unify

An Efficient Javascript Unification Library

npm install unify
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Unify.js


Unify.js is an efficient javascript unification library that operates in linear time.

What is Unification?


Unification is an algorithmic process that attempts to make two data structures identical by substituting/binding portions of them to each other. It is probably easiest to understand what unification is by looking at an example.

var rectangle1 = {
    location:[25, 35],
    size:[100, variable("height")],
    color:"#000000"
};
var rectangle2 = {
    location:variable("location"),
    size:[100, 100],
    color:"#000000"
};
//Unify the rectangles
out.get("height") == 100
out.get("location") == [25,35]

In the above example if the two rectangle structures were unified. Each of them have a variable which is substituted/bound to a value in the other. The variable "height" in rectangle1 would be bound to the value "100" from rectangle2. The variable "location" in rectangle2 is bound to the value "[25, 35]" from rectangle1.

Uses for Unification?


Unification has lots of uses including. Examples of how each of these tasks can be accomplished with unify.js can be found below.

  • Extracting data
  • Validating data
  • Transforming data

Basic Usage


Below is a basic example of how use unify.js.

//import unify.js
var unify = require('unify');
var variable = unify.variable;
//create some data structures to be unified
var rectangle1 = {
    location:[25, 35],
    size:[100, variable("height")],
    color:"#000000"
};
var rectangle2 = {
    location:variable("location"),
    size:[100, 100],
    color:"#000000"
};
//box the objects so they can be unified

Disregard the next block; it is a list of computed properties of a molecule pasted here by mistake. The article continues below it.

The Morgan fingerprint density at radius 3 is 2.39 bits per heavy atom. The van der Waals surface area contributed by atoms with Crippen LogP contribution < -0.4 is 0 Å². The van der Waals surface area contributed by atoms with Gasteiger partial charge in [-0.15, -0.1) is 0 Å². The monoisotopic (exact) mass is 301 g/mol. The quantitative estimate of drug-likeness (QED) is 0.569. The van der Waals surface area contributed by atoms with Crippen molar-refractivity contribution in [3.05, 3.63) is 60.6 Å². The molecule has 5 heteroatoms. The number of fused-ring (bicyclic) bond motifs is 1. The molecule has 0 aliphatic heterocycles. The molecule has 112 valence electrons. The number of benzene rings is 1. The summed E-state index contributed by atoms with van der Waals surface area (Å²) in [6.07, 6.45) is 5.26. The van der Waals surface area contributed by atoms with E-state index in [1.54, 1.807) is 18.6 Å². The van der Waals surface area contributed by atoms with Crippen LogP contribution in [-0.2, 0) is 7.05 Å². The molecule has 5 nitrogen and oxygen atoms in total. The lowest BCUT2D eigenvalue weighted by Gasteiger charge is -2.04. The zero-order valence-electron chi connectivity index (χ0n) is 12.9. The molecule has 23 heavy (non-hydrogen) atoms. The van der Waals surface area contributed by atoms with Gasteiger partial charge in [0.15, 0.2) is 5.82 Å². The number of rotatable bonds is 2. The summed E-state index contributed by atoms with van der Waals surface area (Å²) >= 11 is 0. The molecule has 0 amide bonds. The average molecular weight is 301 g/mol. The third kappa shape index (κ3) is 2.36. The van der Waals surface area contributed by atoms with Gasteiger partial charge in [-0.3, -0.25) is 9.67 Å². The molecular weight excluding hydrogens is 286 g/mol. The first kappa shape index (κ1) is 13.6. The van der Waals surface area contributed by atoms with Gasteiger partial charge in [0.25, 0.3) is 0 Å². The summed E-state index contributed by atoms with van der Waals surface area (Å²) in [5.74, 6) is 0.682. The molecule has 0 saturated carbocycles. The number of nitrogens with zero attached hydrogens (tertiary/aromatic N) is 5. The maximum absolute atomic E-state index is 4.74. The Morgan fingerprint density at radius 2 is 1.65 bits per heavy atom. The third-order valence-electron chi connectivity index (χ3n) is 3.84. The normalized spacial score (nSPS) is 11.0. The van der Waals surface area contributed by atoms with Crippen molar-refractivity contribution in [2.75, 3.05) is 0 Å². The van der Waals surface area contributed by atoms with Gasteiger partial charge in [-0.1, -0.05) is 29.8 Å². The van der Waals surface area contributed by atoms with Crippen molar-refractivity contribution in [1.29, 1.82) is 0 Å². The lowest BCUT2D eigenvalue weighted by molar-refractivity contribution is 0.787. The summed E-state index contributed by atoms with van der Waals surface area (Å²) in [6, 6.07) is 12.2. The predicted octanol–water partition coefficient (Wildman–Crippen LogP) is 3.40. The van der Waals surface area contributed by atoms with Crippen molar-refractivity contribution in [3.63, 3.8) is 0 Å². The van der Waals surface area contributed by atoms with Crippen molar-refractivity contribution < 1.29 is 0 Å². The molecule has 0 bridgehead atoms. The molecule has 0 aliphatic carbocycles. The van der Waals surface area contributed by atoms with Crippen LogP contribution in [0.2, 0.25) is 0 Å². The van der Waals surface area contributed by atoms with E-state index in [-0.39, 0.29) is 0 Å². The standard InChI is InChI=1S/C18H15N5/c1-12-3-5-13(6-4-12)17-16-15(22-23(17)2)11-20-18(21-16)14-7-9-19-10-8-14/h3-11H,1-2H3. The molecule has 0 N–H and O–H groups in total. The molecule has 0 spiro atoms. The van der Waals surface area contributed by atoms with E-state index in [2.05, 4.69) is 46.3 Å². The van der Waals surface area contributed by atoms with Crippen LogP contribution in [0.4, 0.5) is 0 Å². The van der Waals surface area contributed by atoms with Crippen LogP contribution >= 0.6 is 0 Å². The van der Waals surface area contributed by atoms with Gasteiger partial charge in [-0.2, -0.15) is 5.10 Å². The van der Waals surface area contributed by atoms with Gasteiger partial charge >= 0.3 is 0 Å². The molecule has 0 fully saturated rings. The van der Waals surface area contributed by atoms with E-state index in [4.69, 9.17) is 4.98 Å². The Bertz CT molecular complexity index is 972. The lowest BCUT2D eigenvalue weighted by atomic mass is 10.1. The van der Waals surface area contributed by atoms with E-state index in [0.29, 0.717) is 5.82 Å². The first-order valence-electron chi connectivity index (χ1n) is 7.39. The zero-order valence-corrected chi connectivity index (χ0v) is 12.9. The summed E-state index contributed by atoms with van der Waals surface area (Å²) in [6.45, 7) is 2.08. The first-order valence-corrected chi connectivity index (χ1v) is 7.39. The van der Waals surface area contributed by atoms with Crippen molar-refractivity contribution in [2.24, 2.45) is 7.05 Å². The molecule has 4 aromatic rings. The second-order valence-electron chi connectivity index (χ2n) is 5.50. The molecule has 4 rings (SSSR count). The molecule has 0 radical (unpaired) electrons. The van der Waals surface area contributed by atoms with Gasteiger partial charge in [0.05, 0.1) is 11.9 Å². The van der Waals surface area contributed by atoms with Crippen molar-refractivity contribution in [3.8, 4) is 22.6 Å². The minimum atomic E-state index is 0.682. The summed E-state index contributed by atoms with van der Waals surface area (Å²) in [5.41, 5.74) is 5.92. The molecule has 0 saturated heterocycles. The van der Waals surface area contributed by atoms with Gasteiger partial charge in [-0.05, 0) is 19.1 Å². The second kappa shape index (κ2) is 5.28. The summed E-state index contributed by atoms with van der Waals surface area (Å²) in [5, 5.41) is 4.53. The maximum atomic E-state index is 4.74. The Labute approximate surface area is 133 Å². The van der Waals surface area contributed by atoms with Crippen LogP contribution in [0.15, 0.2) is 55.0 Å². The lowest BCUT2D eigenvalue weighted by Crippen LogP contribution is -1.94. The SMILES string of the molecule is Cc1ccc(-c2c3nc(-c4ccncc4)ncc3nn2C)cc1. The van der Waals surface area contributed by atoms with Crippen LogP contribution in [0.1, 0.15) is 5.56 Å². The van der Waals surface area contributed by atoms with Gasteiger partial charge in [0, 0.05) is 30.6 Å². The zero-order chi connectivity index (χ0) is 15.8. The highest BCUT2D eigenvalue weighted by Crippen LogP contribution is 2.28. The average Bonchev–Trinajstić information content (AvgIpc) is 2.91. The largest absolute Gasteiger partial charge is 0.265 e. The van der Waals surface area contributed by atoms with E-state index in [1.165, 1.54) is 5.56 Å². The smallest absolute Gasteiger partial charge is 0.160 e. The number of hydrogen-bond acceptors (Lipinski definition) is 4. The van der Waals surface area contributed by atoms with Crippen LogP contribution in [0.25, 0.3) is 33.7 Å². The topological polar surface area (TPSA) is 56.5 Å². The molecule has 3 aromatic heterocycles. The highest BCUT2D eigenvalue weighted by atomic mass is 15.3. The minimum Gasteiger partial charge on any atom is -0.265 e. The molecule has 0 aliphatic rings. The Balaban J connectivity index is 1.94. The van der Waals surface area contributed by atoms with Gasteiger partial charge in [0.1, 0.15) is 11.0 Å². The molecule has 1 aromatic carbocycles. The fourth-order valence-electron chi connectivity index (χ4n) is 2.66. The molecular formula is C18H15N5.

var boxedRect1 = unify.box(rectangle1);
var boxedRect2 = unify.box(rectangle2);
//preform the unification
var result = boxedRect1.unify(boxedRect2);
//check if unification succeeded and print the results
if(result) {
  //print "rectangle1 height: 100" to the console
  console.log("rectangle1  height: " + 
    boxedRect1.get("height").toString());
  //print "rectangle2 location: [25, 35]" to the console
  console.log("rectangle2 location: [" + 
    boxedRect2.get("location")[0] + ", " +
    boxedRect2.get("location")[1]  + "]");
}
else {
  console.log('Unification Failed!');
}

You can play with this example at JS Bin by clicking here

If you were unable to follow along don't worry the various aspects of the code above are explained in more detail below.

Variables


Variables are placeholders that can be bound/replaced when unifying two data structures. In unify.js they are created by calling

unify.variable(variableName, typeFunc=null);

Two variable with the same name will have the same value after unification. The value the variable is bound to may be looked up after unification using the variable's name.

Variable Types

The typeFunc parameter is optional and allows you to specify a function that will be used to validate the value bound to a variable. Right before a value is bound it will be passed to the validation function if the validation function returns true binding will succeed otherwise binding will fail.

Several predefined type validation functions are provided in the unify.types namespace:

  • isUndef: returns true if the variable is undefined
  • isBool: returns true if the variable is a boolean
  • isArray: returns true if the variable is an array
  • isStr: returns true if the variable is a string
  • isNum: returns true if the variable is a number
  • isObj: returns true if the variable is an object
  • isValueType: returns true if the variable is a boolean, string, or number
var unify = require('unify');
var variable = unify.variable;
var isNum = function(o){return typeof(o) == "number";};
var expr1 = unify.box([variable("X", isNum),1]);
var expr2 = unify.box(["string",1]);
var expr3 = unify.box([1,1]);
if (expr1.unify(expr2)) {
  console.log("Unification successful! X=" + expr1.get("X").toString());
}
else {